CSIRO Publishing blank image blank image blank image blank imageBooksblank image blank image blank image blank imageJournalsblank image blank image blank image blank imageAbout Usblank image blank image blank image blank imageShopping Cartblank image blank image blank image You are here: Journals > Australian Journal of Zoology   
Australian Journal of Zoology
Journal Banner
  Evolutionary, Molecular and Comparative Zoology
 
blank image Search
 
blank image blank image
blank image
 
  Advanced Search
   

Journal Home
About the Journal
Editorial Board
Contacts
Content
Online Early
Current Issue
Just Accepted
All Issues
Special Issues
Sample Issue
For Authors
General Information
Notice to Authors
Submit Article
Open Access
For Referees
Referee Guidelines
Review an Article
Annual Referee Index
For Subscribers
Subscription Prices
Customer Service
Print Publication Dates

blue arrow e-Alerts
blank image
Subscribe to our Email Alert or RSS feeds for the latest journal papers.

red arrow Connect with us
blank image
facebook twitter youtube

red arrow Supplementary Series
blank image
All volumes of the Australian Journal of Zoology Supplementary Series are online and available to subscribers of Australian Journal of Zoology.

 

Article << Previous     |     Next >>   Contents Vol 46(5)

Histone H3 and U2 snRNA DNA sequences and arthropod molecular evolution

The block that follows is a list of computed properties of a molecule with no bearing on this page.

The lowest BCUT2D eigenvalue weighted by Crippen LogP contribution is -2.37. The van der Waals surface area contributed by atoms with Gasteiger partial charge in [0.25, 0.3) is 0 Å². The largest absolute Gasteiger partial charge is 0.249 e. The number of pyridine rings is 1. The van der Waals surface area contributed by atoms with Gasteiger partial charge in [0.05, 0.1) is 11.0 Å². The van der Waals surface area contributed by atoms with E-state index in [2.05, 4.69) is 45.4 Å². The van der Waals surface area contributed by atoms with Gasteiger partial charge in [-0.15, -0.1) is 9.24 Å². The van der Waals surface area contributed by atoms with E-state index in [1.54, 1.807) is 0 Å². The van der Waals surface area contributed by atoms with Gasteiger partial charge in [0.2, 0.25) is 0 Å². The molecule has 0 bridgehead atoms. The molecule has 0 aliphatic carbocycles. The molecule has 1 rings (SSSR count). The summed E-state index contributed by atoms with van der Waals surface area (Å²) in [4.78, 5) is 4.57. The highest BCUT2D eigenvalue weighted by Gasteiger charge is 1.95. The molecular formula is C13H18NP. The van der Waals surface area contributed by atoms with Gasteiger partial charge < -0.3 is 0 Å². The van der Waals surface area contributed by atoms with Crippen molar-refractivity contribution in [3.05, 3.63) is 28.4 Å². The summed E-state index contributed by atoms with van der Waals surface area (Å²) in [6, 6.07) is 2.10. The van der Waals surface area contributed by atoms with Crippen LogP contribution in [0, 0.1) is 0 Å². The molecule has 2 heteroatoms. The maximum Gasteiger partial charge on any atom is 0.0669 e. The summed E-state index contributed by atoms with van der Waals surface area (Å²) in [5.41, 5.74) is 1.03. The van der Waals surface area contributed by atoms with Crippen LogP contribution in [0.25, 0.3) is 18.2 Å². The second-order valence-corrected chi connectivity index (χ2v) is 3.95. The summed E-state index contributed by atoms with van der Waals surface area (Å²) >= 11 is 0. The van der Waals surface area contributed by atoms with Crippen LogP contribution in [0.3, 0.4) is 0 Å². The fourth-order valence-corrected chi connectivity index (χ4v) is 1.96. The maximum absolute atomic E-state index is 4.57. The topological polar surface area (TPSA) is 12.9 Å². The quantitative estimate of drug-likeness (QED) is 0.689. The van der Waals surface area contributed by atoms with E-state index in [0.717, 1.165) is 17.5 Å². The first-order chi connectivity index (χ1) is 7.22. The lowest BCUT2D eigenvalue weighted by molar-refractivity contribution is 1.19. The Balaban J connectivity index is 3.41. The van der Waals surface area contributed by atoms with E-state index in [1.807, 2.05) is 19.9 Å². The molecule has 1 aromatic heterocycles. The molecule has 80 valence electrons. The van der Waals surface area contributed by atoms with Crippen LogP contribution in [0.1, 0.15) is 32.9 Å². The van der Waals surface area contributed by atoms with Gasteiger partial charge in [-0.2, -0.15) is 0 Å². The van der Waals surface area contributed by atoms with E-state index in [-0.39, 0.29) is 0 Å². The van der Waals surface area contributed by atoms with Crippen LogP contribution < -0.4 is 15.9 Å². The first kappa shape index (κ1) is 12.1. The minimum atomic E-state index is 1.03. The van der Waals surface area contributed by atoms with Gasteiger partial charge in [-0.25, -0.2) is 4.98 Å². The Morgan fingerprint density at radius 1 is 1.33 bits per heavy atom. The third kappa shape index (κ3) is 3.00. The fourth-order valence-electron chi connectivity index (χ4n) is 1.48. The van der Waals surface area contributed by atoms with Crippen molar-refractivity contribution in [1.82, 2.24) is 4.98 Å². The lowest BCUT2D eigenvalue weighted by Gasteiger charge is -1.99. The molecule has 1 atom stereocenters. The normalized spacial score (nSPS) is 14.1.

D. J. Colgan, A. McLauchlan, G. D. F. Wilson, S. P. Livingston, G. D. Edgecombe, J. Macaranas, G. Cassis and M. R. Gray

Australian Journal of Zoology 46(5) 419 - 437
Published: 1998

Abstract

The range of DNA sequences used to study the interrelationships of the major arthropod groups (chelicerates, myriapods, hexapods and crustaceans) is limited. Here we investigate the value of two genes not previously employed in arthropod phylogenetics. Histone H3 data were collected for 31 species and small nuclear ribonucleic acid U2 data for 29 species. The sequences provided a total of 460 sites and 192 parsimony-informative characters. H3 analyses showed substantial codon usage bias, but had a low consistency index (0.26). Consistency indices were higher for the U2 data (0.49), suggesting that the class of snRNAs may provide several phylogenetically useful genes.

The present data are not by themselves sufficient to clarify major arthropod group relationships. Partitioned data for H3 and U2 are incongruent according to Incongruence Length Difference tests. Although the most parsimonious trees, based on combined analyses of all taxa, differ substantially from morphology-based trees, anomalous groupings are weakly supported with only one exception. The trees uphold monophyly of Onychophora, Branchiopoda, and Malacostraca (rather than the rival Phyllopoda). Cladistic analyses constraining the monophyly of morphologically defined classes do not significantly distinguish between the main rival hypotheses of major clade relationships. Combined (‘spliced’) analysis of both genes improves topological congruence with morphological groupings relative to that of either partition. Character congruence between H3, U2, and morphology is increased by downweighting (but not excluding) transitions and third codons. Analyses of four-taxon statements using PHYLTEST found significant support for the basal position of the Crustacea among the euarthropods. This support may be due to the similarity of chelicerates, myriapods and hexapods in percentage GC content.



Full text doi:10.1071/ZO98048

© CSIRO 1998

blank image
Subscriber Login
Username:
Password:  

 
PDF (220 KB) $25
 Export Citation
 Print
  
    
Legal & Privacy | Contact Us | Help

CSIRO

© CSIRO 1996-2014